A: See above.
Q: I am a divorcee with two small children. I would occasionally like to have a friend spend the night, but the one time I tried it, the children asked all kinds of rude questions at the breakfast table in front of him, and while I don't want to lie to my children, I didn't want to embarrass my friend, either. I don't like to tell the children they can't talk freely, and I'm not sure they would shut up even if I did. Am I failing in my duty to my children if I insist on their being polite to a guest?
A: Your duty to your children is to teach them the basic fact of life, which is that everyone occasionally does things that he or she does not wish to explain.
Q: Does it matter what you wear to a funeral? I hardly ever see anyone wearing black any more, except possibly the widow.
A: Dark clothes should be worn to a funeral, although most people cherish the mistaken notion that the deceased would prefer them to be casual and comfortable, rather than to make a special effort on his behalf. However, there is such a thing as ostentatious mourning. A mysterious woman who shows up at a funeral more droopily festooned in black than the widow is making what is known as a "fashion statement."
Q: What do you think about people who ask you, on the telephone, "Who is calling?" before telling you if the person you asked for is there?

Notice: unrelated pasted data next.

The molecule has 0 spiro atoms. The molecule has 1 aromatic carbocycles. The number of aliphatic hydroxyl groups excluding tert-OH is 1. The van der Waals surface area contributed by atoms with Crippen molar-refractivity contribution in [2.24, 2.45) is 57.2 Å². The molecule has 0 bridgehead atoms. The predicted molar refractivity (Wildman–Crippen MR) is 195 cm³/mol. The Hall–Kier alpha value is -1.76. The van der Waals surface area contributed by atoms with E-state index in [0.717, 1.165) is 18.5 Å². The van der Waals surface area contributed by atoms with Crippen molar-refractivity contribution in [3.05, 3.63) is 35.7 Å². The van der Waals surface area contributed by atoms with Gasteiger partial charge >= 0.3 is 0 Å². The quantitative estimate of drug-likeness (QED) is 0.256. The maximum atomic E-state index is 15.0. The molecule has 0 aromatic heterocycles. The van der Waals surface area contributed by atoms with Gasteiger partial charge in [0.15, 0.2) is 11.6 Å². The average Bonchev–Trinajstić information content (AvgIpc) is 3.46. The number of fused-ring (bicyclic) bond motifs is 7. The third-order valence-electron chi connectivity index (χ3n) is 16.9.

A: Miss Manners thinks that they are mouthing your name at a person who is wildly shaking his head and hands at the very mention of it. The same purpose can be accomplished politely by asking the question after expressing doubt: "Let me see if he is in. Who may I say is calling, please?"
Q: Suppose I'm talking to someone I'm supposed to know, but I can't remember his name. Another person joins us. Can I get them to tell each other their names?
A: Certainly, who would be in a better position to know what they are? If you know the name of one of them, you can address the other with a firm statement, "This is Hollister Stranger," and then adjust your shoe, thus removing yourself from view and leaving the field clear for the unknown to complete the introduction. If you know neither name, it is wise to remove yourself from the scene entirely, after saying brightly, "I'm sure you two know each other!"
Q: I received a calling card in the mail from someone I only met twice, and it has "P.p.c." written in the corner. What on earth does that mean, and what am I supposed to do about it?
A: It means, "Pour prendre conge," which is French for "So long," and you don't have to do anything about it because the person who sent it has skipped town.
Q: Isn't the purpose of a debutante party to present a young girl to society? I've always heard that the custom is disappearing, and surely there are no young girls left who haven't been around before they are debutante age. And yet I keep reading about such events still taking place. Why?
A: You have a slight misunderstanding there. The custom of the debut is not disappearing, but the debutante occasionally does.